Elections conference, and 11-year-old accessibility guru

On Friday, June 17, Alisa Alonge, Dave Reynolds and Deborah (Jenkins) Wolfer, did a presentation on the importance of accessible voting and polling places for about 120 people attending the Washington Association of County Auditors’ annual State Elections Conference.

We also explained about the state’s Accessible Communities Act, and how county auditors can take the lead on developing Accessible Communities Advisory Committees. These ACACs are made up of people with various disabilities that advise county and city governments, planners, and educate the community on how to make the world more accessible and welcoming.

We also met inventor and CEO Alexander Knoll from Post Falls, Idaho (who just happens to sport the coolest hair — ever!) Alex is developing the Ability App. It’s a mobile tool for people to locate accessibility features. We were delighted to see that he has come up with some of the same ideas we have . . .  and he’s just 11 years old!!!

We talked briefly about finding ways we can partner with this amazingly talented entrepreneur.

More exciting news to come!

Endorse accessible and disability friendly places

Access 4 All Spokane needs your help.

We’re building a website directory to help you find places with accessibility features across Spokane County that people with all sorts of disabilities have told us are important to them.

These features include such things as wheelchair ramps, automatic doors, Braille menus, accessible parking, closed captioning, and adequate lighting levels, just to name a few.

We also want to spread the word about places where the employees make sure everyone feels respected and welcome.

Please answer four quick questions to recommend a place in our area that you feel is accessible and friendly to people with disabilities.

Click here to start:

Thanks for your help!

Visit to Inland Northwest Lighthouse

Deb (Jenkins) Wolfer, Alisa Alonge and Dave Reynolds had a wonderful meeting this morning with about 20 employees at Inland Northwest Lighthouse for the Blind.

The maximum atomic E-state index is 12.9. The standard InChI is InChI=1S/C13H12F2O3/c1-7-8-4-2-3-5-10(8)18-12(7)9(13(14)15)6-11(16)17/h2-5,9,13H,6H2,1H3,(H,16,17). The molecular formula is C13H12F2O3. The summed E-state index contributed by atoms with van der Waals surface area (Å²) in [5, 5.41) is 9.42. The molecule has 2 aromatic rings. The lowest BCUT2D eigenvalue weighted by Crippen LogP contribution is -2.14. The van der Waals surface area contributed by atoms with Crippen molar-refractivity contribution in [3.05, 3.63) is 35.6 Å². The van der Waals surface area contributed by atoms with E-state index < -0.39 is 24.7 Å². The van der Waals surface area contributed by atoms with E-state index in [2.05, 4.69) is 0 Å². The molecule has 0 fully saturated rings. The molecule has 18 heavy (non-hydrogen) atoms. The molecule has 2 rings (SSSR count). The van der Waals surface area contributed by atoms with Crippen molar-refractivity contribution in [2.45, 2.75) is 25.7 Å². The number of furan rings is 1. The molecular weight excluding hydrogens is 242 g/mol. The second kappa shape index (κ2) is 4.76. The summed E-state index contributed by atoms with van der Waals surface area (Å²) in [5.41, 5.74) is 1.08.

We explained the mission of Access 4 All Spokane and the mandate of the Spokane County Accessible Communities Advisory Committee, both of which are about increasing accessibility and disability-friendliness across our county.

They helped add new businesses to our list of places that have been endorsed for being both accessible and welcoming to customers with disabilities.

They told us they mostly appreciate restaurants that have Braille and large print menus, stores that provide shopping assistance when requested, and places that understand about service dogs.

We look forward to seeing our new friends, again, before too long.

Thanks Lighthouse!

Spokane Public Library visit

Last Friday, Access 4 All Spokane members Alisa Alonge, Amber Joplin, Jude Cormier and Dave Reynolds spent the morning at the Downtown branch of the Spokane Public Library.
At the invitation of the new branch manager, Jason Johnson, we looked at space that will soon be transformed into small meeting areas, technology work centers, gathering and presentation rooms, etc.
Jason gave us a tour and welcomed our input on how to design the area to best meet the needs of patrons with disabilities. They are currently at the planning stage of the project, so this was perfect timing!
It is so exciting to be invited in at the beginning stages of a project.
Thanks Jason Johnson and Andrew Chanse of the Spokane Public Library.

Accessibility Ambassador update May 12

On Wednesday, teams of our trained Accessibility Ambassadors visited the Grocery Outlet on West Third, Lorien Herb & Natural Foods on S. Perry, and The Chalet Restaurant at 29th & Grand Blvd. We found many accessibility features and wonderfully welcoming staff at all three locations. We’ll be posting what we found. Stay tuned!